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Public lecture: Jumping about in applied probability

2010年6月23日

Professor Andreas Kyprianou will give a gentle introduction to probability theory and its pivotal role in current mathematics research in his inaugural lecture at the University on Wednesday 30 June.

Professor Kyprianou, from the Department of Mathematical Sciences, said: “Chance is a mathematical concept which all of us understand. It is therefore surprising that, as an axiomatic theory, the formal beginnings of probability theory date back only as far as the year 1929. By comparison with more classical fields of mathematics such as algebra, geometry and number theory, this would appear to put probability theory into its infancy.

“However, the last fifty years has seen an explosion of interest in this field because of both its intrinsic mathematical structure which has proved to have deep significance in other areas of mathematics as well as its robustness as a tool for mathematical modelling. Probability theory is now a main pillar of research in mathematics.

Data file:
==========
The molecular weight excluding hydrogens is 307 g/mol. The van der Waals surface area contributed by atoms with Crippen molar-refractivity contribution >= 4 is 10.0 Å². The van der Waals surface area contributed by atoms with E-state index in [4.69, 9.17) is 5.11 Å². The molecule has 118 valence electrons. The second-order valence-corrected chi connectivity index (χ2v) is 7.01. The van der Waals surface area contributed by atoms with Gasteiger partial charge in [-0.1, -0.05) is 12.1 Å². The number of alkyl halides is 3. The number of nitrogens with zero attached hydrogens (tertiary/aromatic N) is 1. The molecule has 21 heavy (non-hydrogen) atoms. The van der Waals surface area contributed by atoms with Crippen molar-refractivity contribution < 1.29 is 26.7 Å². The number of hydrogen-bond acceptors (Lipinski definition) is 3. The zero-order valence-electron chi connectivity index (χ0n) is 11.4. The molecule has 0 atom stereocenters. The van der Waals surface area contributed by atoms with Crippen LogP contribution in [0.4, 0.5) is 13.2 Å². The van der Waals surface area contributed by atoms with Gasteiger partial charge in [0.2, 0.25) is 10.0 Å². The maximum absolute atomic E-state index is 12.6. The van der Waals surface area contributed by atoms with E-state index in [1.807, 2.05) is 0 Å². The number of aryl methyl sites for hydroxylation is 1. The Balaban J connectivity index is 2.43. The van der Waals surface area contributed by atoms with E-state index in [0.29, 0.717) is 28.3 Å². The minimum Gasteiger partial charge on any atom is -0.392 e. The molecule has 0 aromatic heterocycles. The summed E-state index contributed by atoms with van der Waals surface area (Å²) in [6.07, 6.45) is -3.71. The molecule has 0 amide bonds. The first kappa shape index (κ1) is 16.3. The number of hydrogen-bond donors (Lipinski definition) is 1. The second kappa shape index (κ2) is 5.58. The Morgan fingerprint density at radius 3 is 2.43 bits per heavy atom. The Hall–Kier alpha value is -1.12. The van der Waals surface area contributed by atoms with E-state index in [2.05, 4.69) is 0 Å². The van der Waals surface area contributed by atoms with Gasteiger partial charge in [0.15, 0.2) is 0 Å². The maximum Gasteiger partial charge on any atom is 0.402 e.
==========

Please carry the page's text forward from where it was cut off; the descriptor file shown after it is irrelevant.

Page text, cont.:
“The focus of my lecture will lie on randomly evolving systems which, at their heart, depend on the trajectory of a single randomly moving particle. The latter is known as a Lévy process. Lévy processes turn out to be important as they help to describe both diffusive behaviour as well as the behaviour of systems which experience sudden and random ‘jumps’, or ’shocks’, in their evolution. From hamsters to terrorists, we shall see a wide range of applications.”

The inaugural lecture will be held on Wednesday 30 June at 6.15pm in 8W 3.22. Please email for free tickets.

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